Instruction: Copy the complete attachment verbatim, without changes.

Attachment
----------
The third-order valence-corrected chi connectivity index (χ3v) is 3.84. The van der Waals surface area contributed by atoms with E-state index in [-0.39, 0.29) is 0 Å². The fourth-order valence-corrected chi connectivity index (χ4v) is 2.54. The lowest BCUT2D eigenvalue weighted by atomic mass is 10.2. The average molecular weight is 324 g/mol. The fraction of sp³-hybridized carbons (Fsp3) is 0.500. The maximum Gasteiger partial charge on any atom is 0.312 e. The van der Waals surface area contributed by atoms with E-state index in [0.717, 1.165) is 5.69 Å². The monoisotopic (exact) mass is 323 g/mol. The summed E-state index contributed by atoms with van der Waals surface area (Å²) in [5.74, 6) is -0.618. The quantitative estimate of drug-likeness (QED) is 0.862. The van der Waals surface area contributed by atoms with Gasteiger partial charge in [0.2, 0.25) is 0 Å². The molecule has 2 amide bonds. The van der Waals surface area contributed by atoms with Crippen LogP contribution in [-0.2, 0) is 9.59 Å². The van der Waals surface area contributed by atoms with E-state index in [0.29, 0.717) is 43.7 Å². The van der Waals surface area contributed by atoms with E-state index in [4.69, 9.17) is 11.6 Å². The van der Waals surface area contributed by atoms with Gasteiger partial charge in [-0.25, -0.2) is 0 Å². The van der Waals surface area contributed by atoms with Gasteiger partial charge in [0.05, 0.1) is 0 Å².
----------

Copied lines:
The third-order valence-corrected chi connectivity index (χ3v) is 3.84. The van der Waals surface area contributed by atoms with E-state index in [-0.39, 0.29) is 0 Å². The fourth-order valence-corrected chi connectivity index (χ4v) is 2.54. The lowest BCUT2D eigenvalue weighted by atomic mass is 10.2. The average molecular weight is 324 g/mol. The fraction of sp³-hybridized carbons (Fsp3) is 0.500. The maximum Gasteiger partial charge on any atom is 0.312 e. The van der Waals surface area contributed by atoms with E-state index in [0.717, 1.165) is 5.69 Å². The monoisotopic (exact) mass is 323 g/mol. The summed E-state index contributed by atoms with van der Waals surface area (Å²) in [5.74, 6) is -0.618. The quantitative estimate of drug-likeness (QED) is 0.862. The van der Waals surface area contributed by atoms with Gasteiger partial charge in [0.2, 0.25) is 0 Å². The molecule has 2 amide bonds. The van der Waals surface area contributed by atoms with Crippen LogP contribution in [-0.2, 0) is 9.59 Å². The van der Waals surface area contributed by atoms with E-state index in [0.29, 0.717) is 43.7 Å². The van der Waals surface area contributed by atoms with E-state index in [4.69, 9.17) is 11.6 Å². The van der Waals surface area contributed by atoms with Gasteiger partial charge in [-0.25, -0.2) is 0 Å². The van der Waals surface area contributed by atoms with Gasteiger partial charge in [0.05, 0.1) is 0 Å².